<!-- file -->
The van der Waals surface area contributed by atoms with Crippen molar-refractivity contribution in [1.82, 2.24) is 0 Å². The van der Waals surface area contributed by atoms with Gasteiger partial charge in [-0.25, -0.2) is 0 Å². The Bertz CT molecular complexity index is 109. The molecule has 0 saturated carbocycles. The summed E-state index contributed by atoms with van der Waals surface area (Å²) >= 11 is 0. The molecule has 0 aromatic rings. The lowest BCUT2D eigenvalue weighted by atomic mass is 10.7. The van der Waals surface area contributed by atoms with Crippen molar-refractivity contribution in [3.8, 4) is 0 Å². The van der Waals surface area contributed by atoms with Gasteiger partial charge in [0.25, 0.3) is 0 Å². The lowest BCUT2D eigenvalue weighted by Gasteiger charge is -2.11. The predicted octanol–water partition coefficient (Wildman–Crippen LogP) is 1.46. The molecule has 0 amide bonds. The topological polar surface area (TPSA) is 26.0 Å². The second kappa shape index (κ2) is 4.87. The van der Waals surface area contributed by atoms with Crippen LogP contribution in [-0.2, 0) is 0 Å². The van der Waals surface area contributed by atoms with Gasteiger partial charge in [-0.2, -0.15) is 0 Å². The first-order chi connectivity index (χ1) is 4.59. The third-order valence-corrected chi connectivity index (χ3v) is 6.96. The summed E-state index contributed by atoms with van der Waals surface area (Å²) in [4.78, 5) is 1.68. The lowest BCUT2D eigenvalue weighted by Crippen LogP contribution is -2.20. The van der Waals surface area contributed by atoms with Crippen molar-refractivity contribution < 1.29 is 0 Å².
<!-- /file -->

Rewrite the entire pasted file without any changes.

The van der Waals surface area contributed by atoms with Crippen molar-refractivity contribution in [1.82, 2.24) is 0 Å². The van der Waals surface area contributed by atoms with Gasteiger partial charge in [-0.25, -0.2) is 0 Å². The Bertz CT molecular complexity index is 109. The molecule has 0 saturated carbocycles. The summed E-state index contributed by atoms with van der Waals surface area (Å²) >= 11 is 0. The molecule has 0 aromatic rings. The lowest BCUT2D eigenvalue weighted by atomic mass is 10.7. The van der Waals surface area contributed by atoms with Crippen molar-refractivity contribution in [3.8, 4) is 0 Å². The van der Waals surface area contributed by atoms with Gasteiger partial charge in [0.25, 0.3) is 0 Å². The lowest BCUT2D eigenvalue weighted by Gasteiger charge is -2.11. The predicted octanol–water partition coefficient (Wildman–Crippen LogP) is 1.46. The molecule has 0 amide bonds. The topological polar surface area (TPSA) is 26.0 Å². The second kappa shape index (κ2) is 4.87. The van der Waals surface area contributed by atoms with Crippen LogP contribution in [-0.2, 0) is 0 Å². The van der Waals surface area contributed by atoms with Gasteiger partial charge in [-0.2, -0.15) is 0 Å². The first-order chi connectivity index (χ1) is 4.59. The third-order valence-corrected chi connectivity index (χ3v) is 6.96. The summed E-state index contributed by atoms with van der Waals surface area (Å²) in [4.78, 5) is 1.68. The lowest BCUT2D eigenvalue weighted by Crippen LogP contribution is -2.20. The van der Waals surface area contributed by atoms with Crippen molar-refractivity contribution < 1.29 is 0 Å².